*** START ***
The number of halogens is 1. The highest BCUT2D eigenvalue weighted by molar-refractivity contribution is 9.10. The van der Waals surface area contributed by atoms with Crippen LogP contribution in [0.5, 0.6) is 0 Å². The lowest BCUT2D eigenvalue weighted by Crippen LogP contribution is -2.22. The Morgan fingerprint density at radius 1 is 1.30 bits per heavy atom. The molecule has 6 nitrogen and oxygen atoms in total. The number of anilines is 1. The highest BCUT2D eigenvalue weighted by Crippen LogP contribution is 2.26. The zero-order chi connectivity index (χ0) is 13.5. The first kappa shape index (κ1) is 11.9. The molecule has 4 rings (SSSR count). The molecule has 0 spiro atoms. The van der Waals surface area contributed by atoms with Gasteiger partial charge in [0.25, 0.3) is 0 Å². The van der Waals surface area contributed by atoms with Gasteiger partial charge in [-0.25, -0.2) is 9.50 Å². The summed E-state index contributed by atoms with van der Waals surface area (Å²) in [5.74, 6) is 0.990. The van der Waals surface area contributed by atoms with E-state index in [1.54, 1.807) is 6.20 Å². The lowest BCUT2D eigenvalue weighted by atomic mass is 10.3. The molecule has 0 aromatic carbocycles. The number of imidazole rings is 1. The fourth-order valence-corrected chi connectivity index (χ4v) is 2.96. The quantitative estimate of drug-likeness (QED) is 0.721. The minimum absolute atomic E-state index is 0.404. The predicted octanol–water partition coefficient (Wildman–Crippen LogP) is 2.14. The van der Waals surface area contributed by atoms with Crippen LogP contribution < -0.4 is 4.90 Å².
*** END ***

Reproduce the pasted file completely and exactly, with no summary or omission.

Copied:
The number of halogens is 1. The highest BCUT2D eigenvalue weighted by molar-refractivity contribution is 9.10. The van der Waals surface area contributed by atoms with Crippen LogP contribution in [0.5, 0.6) is 0 Å². The lowest BCUT2D eigenvalue weighted by Crippen LogP contribution is -2.22. The Morgan fingerprint density at radius 1 is 1.30 bits per heavy atom. The molecule has 6 nitrogen and oxygen atoms in total. The number of anilines is 1. The highest BCUT2D eigenvalue weighted by Crippen LogP contribution is 2.26. The zero-order chi connectivity index (χ0) is 13.5. The first kappa shape index (κ1) is 11.9. The molecule has 4 rings (SSSR count). The molecule has 0 spiro atoms. The van der Waals surface area contributed by atoms with Gasteiger partial charge in [0.25, 0.3) is 0 Å². The van der Waals surface area contributed by atoms with Gasteiger partial charge in [-0.25, -0.2) is 9.50 Å². The summed E-state index contributed by atoms with van der Waals surface area (Å²) in [5.74, 6) is 0.990. The van der Waals surface area contributed by atoms with E-state index in [1.54, 1.807) is 6.20 Å². The lowest BCUT2D eigenvalue weighted by atomic mass is 10.3. The molecule has 0 aromatic carbocycles. The number of imidazole rings is 1. The fourth-order valence-corrected chi connectivity index (χ4v) is 2.96. The quantitative estimate of drug-likeness (QED) is 0.721. The minimum absolute atomic E-state index is 0.404. The predicted octanol–water partition coefficient (Wildman–Crippen LogP) is 2.14. The van der Waals surface area contributed by atoms with Crippen LogP contribution < -0.4 is 4.90 Å².